Wednesday, August 21, 2013

Beer Batter is Best

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First things first: I just added two new items on Etsy that I am so excited about. Custom letter wreaths that come in eight different colors with corresponding fabric flowers and jewels. With a ribbon hanging from two brass hooks, all ready to go on the front door. I did a D for us. When I drive by and see that bright red color it makes the Little Brick House look so darn cheerful. 
And it's only a matter of time before there will be pumpkins sitting on the stoop!

Also, my Etsy is now on Facebook. Check us out! 



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Speaking of pumpkins, I ordered two of the most adorable cards from my sister. Perfect for fall!
They have gingham ribbon and little buttons. To die for.




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And now to the business at hand, a recipe I want to share with you today.

 I like to fry things. I am a southern girl after all. And in the past when I've made onion rings or fish and chips or fried pickles, I've always used a dry batter. Dip in egg mixture, dip in seasoned flour, make a huge gigantic mess in the kitchen, sometimes have lumpy breading. So why I didn't try this before I don't know, but this year I've been frying using a beer batter. And it is so much better. The simple part is that you pat dry your food and dip it in the batter, which coats gloriously and then you put it in your hot oil. If the oil is hot enough, the batter crisps up immediately, forming a barrier against any oil getting inside and making your food greasy. What people don't always realize is that if you use a batter and hot hot oil, you aren't going to get a super greasy and super bad for you food. Of course, it's not healthier than baking but it's not going to be greasy or oily. 
And the best wet batter in my opinion is a beer batter. 
It has such a nutty taste from the beer, and it complements most anything you want to fry. The batter fizzes up to make a light and crispy breading.


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Cate took these pictures while we were in Canada, on one afternoon when I made fried onion rings. Another plus of a beer batter is that it works well with most any flour. Here I used a gluten free flour, mixed with seasonings and beer. Beer does have gluten in it, but my gluten sensitive family members could handle the amount.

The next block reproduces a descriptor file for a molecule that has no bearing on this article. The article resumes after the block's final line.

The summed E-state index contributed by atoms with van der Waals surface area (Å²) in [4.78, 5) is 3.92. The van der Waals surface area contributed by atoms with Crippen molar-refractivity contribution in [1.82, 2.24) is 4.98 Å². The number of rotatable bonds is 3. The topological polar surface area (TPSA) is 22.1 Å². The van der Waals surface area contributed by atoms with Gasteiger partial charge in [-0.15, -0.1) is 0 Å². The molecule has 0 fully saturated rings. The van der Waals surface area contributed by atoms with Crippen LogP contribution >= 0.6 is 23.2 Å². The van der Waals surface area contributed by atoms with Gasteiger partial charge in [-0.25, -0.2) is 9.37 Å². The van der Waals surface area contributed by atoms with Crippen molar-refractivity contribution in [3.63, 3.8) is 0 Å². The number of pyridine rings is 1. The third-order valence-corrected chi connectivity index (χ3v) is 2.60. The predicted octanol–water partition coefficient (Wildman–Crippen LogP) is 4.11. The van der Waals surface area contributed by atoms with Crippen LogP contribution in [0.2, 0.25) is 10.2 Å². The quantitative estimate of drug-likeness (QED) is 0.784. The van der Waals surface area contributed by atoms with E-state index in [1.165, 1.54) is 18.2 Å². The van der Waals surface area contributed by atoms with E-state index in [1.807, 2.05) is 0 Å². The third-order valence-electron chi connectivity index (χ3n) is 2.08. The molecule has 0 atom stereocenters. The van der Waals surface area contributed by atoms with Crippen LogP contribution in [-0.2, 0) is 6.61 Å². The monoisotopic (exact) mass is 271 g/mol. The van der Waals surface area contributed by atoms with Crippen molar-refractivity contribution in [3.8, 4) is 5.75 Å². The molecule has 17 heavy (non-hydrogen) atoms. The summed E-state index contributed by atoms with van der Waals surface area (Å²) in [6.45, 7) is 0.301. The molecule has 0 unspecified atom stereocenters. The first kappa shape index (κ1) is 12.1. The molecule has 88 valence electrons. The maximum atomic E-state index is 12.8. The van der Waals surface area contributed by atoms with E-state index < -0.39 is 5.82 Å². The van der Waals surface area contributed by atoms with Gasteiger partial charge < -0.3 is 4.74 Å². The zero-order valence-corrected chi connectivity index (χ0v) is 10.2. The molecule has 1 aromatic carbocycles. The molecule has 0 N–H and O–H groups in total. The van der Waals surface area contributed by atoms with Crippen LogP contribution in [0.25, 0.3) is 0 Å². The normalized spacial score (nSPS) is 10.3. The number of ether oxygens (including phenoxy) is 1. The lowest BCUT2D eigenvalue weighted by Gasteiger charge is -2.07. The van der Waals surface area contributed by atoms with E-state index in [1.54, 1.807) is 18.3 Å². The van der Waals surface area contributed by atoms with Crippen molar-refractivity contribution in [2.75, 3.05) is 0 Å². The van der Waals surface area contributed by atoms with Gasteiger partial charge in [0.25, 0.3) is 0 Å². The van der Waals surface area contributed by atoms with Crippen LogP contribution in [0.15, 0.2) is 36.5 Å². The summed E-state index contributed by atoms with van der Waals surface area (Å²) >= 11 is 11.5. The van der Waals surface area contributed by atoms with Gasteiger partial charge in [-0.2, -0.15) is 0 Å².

(If you are super sensitive I would recommend using a gluten-free beer like Harvester).



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This was the day that we were going to the river, so we needed to fuel up. 
Hamburgers from the grill and beer battered onion rings. Yum.




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When I make a beer batter I normally throw in flour and seasonings and then add beer. I don't measure and then sometimes I end up using three bottles of beer which Witt doesn't always find amusing, since it's kind of wasteful when I don't need that much. So here I've included a recipe from the fry queen herself, Paula Deen, with her measurements. I like to add old bay seasonings to mine and sometimes even grilling salts. You really can play around with the seasonings and see what you like. I modified the amount of seasoning she called for to add a little more. I would make her house seasoning and then put in a jar. It will keep for a long time.


Paula's Beer Batter with Onion Rings

1 (12-ounce) bottle of beer
2 cups all purpose flour (I use whole wheat)
1 1/2 teaspoon house seasoning, recipe follows.
5 large vidila onions, sliced in rounds
vegetable oil for frying

House Seasoning:

1 cup salt
1/4 cup black pepper
1/4 cup garlic powder

Mix flour and 1 1/2 teaspoon seasoning in a bowl. Add beer slowly and stir until combined. 

Heat about 3 inches of oil in large pot or dutch oven on the stove top on high. Flick some water into the oil and if it crackles it's hot enough. Dry the onions on a paper towel and then dip in batter. Drip off excess and then carefully place in hot oil. Fry on both sides until golden, usually about 3-4 minutes. Drain on paper towels. Sprinkle with house seasoning. 

Serve with ranch or my super easy onion dip. Enjoy!



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